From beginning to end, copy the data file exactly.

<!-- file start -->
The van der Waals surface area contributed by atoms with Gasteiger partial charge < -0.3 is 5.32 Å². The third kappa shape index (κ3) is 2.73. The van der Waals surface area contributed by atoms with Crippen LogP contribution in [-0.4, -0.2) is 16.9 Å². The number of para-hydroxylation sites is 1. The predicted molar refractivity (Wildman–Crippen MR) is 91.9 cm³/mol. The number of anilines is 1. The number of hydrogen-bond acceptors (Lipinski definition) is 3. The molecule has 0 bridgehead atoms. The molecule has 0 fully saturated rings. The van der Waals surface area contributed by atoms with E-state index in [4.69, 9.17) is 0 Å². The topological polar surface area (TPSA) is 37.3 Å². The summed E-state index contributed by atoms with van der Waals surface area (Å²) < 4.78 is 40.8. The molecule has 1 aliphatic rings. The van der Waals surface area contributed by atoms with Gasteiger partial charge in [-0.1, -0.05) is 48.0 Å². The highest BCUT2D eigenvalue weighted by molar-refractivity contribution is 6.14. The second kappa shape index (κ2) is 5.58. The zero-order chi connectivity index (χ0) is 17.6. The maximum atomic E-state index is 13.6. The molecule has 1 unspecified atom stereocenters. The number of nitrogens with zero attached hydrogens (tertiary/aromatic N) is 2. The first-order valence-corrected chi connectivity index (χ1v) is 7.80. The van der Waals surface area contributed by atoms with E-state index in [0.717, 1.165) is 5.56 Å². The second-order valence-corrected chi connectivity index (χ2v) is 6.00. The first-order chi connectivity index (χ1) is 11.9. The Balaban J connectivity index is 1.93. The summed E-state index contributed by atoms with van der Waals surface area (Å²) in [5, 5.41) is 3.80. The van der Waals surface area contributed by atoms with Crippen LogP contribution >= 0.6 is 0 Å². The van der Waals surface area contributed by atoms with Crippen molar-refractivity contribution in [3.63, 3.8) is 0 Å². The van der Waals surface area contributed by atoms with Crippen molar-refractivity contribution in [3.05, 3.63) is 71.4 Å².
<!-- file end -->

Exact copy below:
The van der Waals surface area contributed by atoms with Gasteiger partial charge < -0.3 is 5.32 Å². The third kappa shape index (κ3) is 2.73. The van der Waals surface area contributed by atoms with Crippen LogP contribution in [-0.4, -0.2) is 16.9 Å². The number of para-hydroxylation sites is 1. The predicted molar refractivity (Wildman–Crippen MR) is 91.9 cm³/mol. The number of anilines is 1. The number of hydrogen-bond acceptors (Lipinski definition) is 3. The molecule has 0 bridgehead atoms. The molecule has 0 fully saturated rings. The van der Waals surface area contributed by atoms with E-state index in [4.69, 9.17) is 0 Å². The topological polar surface area (TPSA) is 37.3 Å². The summed E-state index contributed by atoms with van der Waals surface area (Å²) < 4.78 is 40.8. The molecule has 1 aliphatic rings. The van der Waals surface area contributed by atoms with Gasteiger partial charge in [-0.1, -0.05) is 48.0 Å². The highest BCUT2D eigenvalue weighted by molar-refractivity contribution is 6.14. The second kappa shape index (κ2) is 5.58. The zero-order chi connectivity index (χ0) is 17.6. The maximum atomic E-state index is 13.6. The molecule has 1 unspecified atom stereocenters. The number of nitrogens with zero attached hydrogens (tertiary/aromatic N) is 2. The first-order valence-corrected chi connectivity index (χ1v) is 7.80. The van der Waals surface area contributed by atoms with E-state index in [0.717, 1.165) is 5.56 Å². The second-order valence-corrected chi connectivity index (χ2v) is 6.00. The first-order chi connectivity index (χ1) is 11.9. The Balaban J connectivity index is 1.93. The summed E-state index contributed by atoms with van der Waals surface area (Å²) in [5, 5.41) is 3.80. The van der Waals surface area contributed by atoms with Crippen LogP contribution >= 0.6 is 0 Å². The van der Waals surface area contributed by atoms with Crippen molar-refractivity contribution in [3.63, 3.8) is 0 Å². The van der Waals surface area contributed by atoms with Crippen molar-refractivity contribution in [3.05, 3.63) is 71.4 Å².